Arts world warning on English baccalaureate
21 November 2012
Leading figures in the arts world have warned that Britain's creative economy could be destroyed "within a generation" because of the decision to leave arts subjects out of the English baccalaureate (EBacc).
The Department for Education consultation into the EBacc closes on Monday 10 December so time is of the essence to show the level of real concern about the government’s EBacc proposals.
Speaking to the Guardian Sir Richard Eyre (left), Sir Nicholas Hytner, Sir Nicholas Serota, Julian Lloyd Webber, Richard Rogers, Sir David Hare and Grayson Perry and others said they are deeply worried about the impact of excluding creative subjects from the core qualification at 16. There are fears that many schools, particularly state schools, will marginalise arts subjects if they do not count towards the Ebacc, the new GCSE performance measure.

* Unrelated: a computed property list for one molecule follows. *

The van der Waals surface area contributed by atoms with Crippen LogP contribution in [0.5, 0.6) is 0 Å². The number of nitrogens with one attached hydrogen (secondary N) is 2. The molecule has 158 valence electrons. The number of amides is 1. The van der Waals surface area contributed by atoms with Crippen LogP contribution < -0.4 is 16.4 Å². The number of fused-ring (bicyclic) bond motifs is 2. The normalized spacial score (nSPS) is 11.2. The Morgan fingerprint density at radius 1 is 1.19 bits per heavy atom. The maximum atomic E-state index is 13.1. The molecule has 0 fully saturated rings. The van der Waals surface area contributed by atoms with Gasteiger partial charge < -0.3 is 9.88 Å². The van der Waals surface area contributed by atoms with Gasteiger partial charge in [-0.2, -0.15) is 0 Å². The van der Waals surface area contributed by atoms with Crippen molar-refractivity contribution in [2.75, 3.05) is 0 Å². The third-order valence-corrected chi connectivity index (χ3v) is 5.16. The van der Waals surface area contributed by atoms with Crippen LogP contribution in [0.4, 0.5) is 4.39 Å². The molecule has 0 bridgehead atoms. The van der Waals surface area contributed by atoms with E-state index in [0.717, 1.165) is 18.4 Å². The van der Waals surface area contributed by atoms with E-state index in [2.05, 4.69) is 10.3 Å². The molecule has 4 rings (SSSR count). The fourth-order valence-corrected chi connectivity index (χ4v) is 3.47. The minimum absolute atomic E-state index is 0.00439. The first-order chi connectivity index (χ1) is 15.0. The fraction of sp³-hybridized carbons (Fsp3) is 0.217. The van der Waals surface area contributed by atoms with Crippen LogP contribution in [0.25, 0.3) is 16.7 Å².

The film and theatre director Sir Richard Eyre called the lack of arts on the Ebacc "incredibly shortsighted" while the playwright Sir David Hare condemned the policy as "the most dangerous and far-reaching of the government's reforms".
A petition has been established calling for the Education Select Committee to hold an inquiry into the lack of creative and cultural subjects in the English Baccalaureate (EBacc) and the speed of GCSE reforms. Equity members are encouraged to sign the pettion here.